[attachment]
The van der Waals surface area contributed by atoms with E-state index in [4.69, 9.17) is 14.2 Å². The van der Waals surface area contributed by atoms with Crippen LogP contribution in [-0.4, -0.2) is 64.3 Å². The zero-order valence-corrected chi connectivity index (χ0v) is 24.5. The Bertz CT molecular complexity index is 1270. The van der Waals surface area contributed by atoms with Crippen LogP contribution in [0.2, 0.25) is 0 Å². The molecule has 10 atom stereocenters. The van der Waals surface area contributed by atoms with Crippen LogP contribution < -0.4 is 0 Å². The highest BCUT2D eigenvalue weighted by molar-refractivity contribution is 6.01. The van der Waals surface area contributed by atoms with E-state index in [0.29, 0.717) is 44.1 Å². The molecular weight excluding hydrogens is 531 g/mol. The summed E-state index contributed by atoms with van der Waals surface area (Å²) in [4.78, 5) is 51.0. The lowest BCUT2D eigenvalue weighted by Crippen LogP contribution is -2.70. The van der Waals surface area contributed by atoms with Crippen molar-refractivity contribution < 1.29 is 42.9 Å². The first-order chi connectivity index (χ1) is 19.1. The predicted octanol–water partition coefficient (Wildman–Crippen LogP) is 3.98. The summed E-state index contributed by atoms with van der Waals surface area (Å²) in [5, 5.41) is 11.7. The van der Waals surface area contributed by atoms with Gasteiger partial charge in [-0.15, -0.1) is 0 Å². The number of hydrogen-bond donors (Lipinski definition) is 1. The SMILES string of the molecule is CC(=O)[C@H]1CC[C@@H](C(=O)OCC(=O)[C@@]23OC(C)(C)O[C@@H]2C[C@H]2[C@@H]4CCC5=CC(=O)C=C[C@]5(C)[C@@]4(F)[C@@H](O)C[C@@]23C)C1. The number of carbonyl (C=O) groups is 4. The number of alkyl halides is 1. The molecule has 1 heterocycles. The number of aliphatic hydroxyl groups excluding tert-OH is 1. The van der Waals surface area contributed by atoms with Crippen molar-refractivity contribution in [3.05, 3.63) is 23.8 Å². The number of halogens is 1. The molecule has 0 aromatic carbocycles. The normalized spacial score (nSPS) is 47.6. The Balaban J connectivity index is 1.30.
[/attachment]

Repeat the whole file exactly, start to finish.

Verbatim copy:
The van der Waals surface area contributed by atoms with E-state index in [4.69, 9.17) is 14.2 Å². The van der Waals surface area contributed by atoms with Crippen LogP contribution in [-0.4, -0.2) is 64.3 Å². The zero-order valence-corrected chi connectivity index (χ0v) is 24.5. The Bertz CT molecular complexity index is 1270. The van der Waals surface area contributed by atoms with Crippen LogP contribution in [0.2, 0.25) is 0 Å². The molecule has 10 atom stereocenters. The van der Waals surface area contributed by atoms with Crippen LogP contribution < -0.4 is 0 Å². The highest BCUT2D eigenvalue weighted by molar-refractivity contribution is 6.01. The van der Waals surface area contributed by atoms with E-state index in [0.29, 0.717) is 44.1 Å². The molecular weight excluding hydrogens is 531 g/mol. The summed E-state index contributed by atoms with van der Waals surface area (Å²) in [4.78, 5) is 51.0. The lowest BCUT2D eigenvalue weighted by Crippen LogP contribution is -2.70. The van der Waals surface area contributed by atoms with Crippen molar-refractivity contribution < 1.29 is 42.9 Å². The first-order chi connectivity index (χ1) is 19.1. The predicted octanol–water partition coefficient (Wildman–Crippen LogP) is 3.98. The summed E-state index contributed by atoms with van der Waals surface area (Å²) in [5, 5.41) is 11.7. The van der Waals surface area contributed by atoms with Gasteiger partial charge in [-0.15, -0.1) is 0 Å². The number of hydrogen-bond donors (Lipinski definition) is 1. The SMILES string of the molecule is CC(=O)[C@H]1CC[C@@H](C(=O)OCC(=O)[C@@]23OC(C)(C)O[C@@H]2C[C@H]2[C@@H]4CCC5=CC(=O)C=C[C@]5(C)[C@@]4(F)[C@@H](O)C[C@@]23C)C1. The number of carbonyl (C=O) groups is 4. The number of alkyl halides is 1. The molecule has 1 heterocycles. The number of aliphatic hydroxyl groups excluding tert-OH is 1. The van der Waals surface area contributed by atoms with Crippen molar-refractivity contribution in [3.05, 3.63) is 23.8 Å². The number of halogens is 1. The molecule has 0 aromatic carbocycles. The normalized spacial score (nSPS) is 47.6. The Balaban J connectivity index is 1.30.